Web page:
E.g., C. M. Sparrow, Astrophys. J. 49, 65 (1919).

E.g., H. A. Rowland, Physical Papers (Johns Hopkins University Press, Baltimore, 1902), p. 525.

E.g., P. Frank and R. V. Mises, Differentialgleichungen der Physik (Friedrich Vieweg and Sohn, Braunschweig, 1935), Vol. 2, p. 853 ff.

Lord Rayleigh, Proc. Roy. Soc. (A) 79, 399 (1907).

W. Voigt, Göttinger Nachrichten 40 (1911).

U. Fano, Ann. d. Physik 32, 393 (1938).

U. Fano, J. Opt. Soc. Am. 31, 213 (1941).

A detailed analytical treatment by this method has also been given by C. T. Tai, for the case in which the grating spacing is much shorter than the radiation wave-length, see Tech. Rep. No. 28, Cruft Laboratory, Harvard University, Cambridge, Massachusetts, Jan. 15, 1948.

This set includes waves reflected and transmitted in "complex directions," i.e., waves confined to the proximity of the gratinig's surface. See reference 7, p. 214. For a derivation of the composition of the diffracted light, see reference 6, p. 402.

1O. See reference 7, Appendix.

See reference 1, p. 83. See also reference 14.

An index applied to *v* or *w* means that these functions have the values corresponding to the value of *u* with the same index.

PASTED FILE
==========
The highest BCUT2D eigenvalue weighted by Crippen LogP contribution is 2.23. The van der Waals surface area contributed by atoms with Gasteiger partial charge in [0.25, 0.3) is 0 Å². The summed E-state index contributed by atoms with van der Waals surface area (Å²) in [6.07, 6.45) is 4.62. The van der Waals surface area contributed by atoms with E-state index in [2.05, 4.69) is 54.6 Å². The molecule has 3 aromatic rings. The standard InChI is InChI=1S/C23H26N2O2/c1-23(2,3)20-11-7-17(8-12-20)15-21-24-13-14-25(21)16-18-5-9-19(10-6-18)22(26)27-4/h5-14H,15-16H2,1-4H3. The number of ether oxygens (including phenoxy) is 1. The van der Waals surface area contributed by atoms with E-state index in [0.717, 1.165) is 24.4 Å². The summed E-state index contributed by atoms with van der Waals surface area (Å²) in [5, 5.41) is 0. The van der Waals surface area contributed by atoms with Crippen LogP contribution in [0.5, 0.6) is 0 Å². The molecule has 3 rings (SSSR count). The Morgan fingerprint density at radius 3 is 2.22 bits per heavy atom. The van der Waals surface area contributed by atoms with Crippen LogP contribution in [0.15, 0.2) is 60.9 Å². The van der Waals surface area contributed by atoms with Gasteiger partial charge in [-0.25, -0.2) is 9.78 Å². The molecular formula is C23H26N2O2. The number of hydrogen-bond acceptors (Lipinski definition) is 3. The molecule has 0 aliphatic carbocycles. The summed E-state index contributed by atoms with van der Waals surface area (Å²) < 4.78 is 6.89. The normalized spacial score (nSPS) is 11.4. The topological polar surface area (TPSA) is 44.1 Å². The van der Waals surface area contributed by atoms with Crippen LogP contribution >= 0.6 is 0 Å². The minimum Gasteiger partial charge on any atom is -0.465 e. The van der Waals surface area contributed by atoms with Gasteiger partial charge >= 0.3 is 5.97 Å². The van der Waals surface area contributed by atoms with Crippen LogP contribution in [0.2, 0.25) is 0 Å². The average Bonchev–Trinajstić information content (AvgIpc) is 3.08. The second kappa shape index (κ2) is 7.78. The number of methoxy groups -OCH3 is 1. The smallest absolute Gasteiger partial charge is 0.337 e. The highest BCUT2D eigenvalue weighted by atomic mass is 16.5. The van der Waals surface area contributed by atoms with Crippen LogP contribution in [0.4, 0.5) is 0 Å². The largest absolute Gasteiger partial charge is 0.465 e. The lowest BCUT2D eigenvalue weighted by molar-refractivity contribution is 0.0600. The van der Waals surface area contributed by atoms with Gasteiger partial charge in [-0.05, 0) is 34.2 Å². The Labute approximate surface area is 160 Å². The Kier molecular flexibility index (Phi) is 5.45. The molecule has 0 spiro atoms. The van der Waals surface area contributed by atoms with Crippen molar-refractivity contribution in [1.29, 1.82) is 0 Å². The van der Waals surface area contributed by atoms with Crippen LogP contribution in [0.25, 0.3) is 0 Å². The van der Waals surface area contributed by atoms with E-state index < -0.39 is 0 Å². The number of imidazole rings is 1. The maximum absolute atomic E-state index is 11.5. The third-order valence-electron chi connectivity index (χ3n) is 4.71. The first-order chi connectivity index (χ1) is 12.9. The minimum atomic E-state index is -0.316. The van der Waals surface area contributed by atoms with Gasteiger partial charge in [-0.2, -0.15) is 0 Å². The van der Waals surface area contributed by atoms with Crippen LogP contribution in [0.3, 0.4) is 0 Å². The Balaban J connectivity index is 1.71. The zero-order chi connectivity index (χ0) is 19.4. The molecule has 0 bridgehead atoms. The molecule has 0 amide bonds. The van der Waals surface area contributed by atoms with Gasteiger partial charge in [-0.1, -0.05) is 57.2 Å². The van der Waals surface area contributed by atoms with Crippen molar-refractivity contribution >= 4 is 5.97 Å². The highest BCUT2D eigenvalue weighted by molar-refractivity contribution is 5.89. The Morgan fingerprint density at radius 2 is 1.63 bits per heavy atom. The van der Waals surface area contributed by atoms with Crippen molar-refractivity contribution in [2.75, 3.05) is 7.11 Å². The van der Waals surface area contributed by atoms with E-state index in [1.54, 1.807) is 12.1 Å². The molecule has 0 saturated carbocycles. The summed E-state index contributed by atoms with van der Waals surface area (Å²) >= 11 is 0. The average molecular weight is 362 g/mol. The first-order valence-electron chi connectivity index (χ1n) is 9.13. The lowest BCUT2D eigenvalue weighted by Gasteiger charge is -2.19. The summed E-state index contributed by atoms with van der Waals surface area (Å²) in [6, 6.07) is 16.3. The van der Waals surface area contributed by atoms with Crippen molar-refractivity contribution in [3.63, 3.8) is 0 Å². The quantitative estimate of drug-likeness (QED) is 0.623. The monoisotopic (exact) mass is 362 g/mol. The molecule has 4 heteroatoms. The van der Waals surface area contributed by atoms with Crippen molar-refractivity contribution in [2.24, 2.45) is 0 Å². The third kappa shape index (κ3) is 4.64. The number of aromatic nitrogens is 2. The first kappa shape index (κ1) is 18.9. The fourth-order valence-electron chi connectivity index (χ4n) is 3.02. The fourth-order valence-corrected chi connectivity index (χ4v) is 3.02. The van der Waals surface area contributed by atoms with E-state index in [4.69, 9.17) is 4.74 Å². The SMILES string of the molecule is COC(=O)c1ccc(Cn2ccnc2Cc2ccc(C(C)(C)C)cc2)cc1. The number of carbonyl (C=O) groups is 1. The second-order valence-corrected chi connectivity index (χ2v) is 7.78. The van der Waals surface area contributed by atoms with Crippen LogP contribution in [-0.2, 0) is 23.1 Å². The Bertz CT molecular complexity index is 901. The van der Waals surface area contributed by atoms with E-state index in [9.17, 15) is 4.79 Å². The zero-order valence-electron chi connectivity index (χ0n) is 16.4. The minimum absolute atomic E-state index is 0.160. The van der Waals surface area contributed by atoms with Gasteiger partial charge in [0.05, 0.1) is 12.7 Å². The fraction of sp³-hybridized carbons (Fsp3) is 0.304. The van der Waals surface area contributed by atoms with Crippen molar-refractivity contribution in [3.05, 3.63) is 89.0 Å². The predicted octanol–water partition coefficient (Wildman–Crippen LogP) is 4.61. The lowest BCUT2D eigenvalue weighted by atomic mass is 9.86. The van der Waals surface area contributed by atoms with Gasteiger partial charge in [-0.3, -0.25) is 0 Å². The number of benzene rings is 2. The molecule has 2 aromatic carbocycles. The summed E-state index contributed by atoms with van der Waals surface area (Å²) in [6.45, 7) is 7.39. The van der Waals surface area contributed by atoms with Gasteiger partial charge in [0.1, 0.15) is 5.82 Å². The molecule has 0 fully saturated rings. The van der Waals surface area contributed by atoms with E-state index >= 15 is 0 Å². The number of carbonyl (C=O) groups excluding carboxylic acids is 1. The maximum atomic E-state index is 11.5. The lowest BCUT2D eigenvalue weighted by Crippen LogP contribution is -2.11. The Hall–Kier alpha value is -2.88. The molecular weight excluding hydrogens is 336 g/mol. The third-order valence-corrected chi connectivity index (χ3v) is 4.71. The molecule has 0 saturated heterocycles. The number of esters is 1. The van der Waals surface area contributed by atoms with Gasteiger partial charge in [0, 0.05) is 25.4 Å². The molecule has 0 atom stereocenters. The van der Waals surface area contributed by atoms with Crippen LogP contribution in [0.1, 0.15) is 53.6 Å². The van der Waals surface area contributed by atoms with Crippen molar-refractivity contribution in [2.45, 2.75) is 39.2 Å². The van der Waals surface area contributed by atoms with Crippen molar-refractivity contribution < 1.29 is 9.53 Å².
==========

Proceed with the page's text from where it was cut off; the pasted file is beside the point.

In fact, if no assumption were made at this point, the calculation could be carried further, but more laboriously, taking into account interaction terms between the light diffracted from the grating and that coming from the rest of the metal surface. In that case *r*_{q} and *t*_{q}, should still be considered as slowly varying functions of *u*.

No specific reference is given by Sparrow (see references 1 and 11) for this type of result. A paper by Lord Rayleigh (Phil. Mag. 37, 498 (1919) and *Coll; Works*, Vol. 6, p. 627) is pertinent to this question. A proof of (12) is outlined here. The coefficient *a*_{p} can be written in the form [Equation] If the ruling is perfect except that each groove may be displaced from its theoretical position by a small fraction δ of the spacing L/N and if *p* is a multiple of *N*, *b*_{pm}=(*a*_{p})_{perf} exp(-2π*ip*ô_{m}/*N*), where (*a*_{p})_{perf} is the value of *a*_{p} in the absence of groove displacements. Assuming, finally, that all displacements δ_{m} are distributed as random errors with a r.m.s. value σ, the expected, or mean, value of *a*_{p} is the product of (a_{p})_{perf} and of the expected value of exp(-2π*ip*δ_{m}/N), namely, ∫^{∞}_{-∞}exp[-2π*ip*δ_{m}/*N*-δm^{2}/2σ^{2}]*d*δ_{m}/(2π)½σ=exp(-2π^{2}σ^{2}*p*^{2}/*N*^{2}).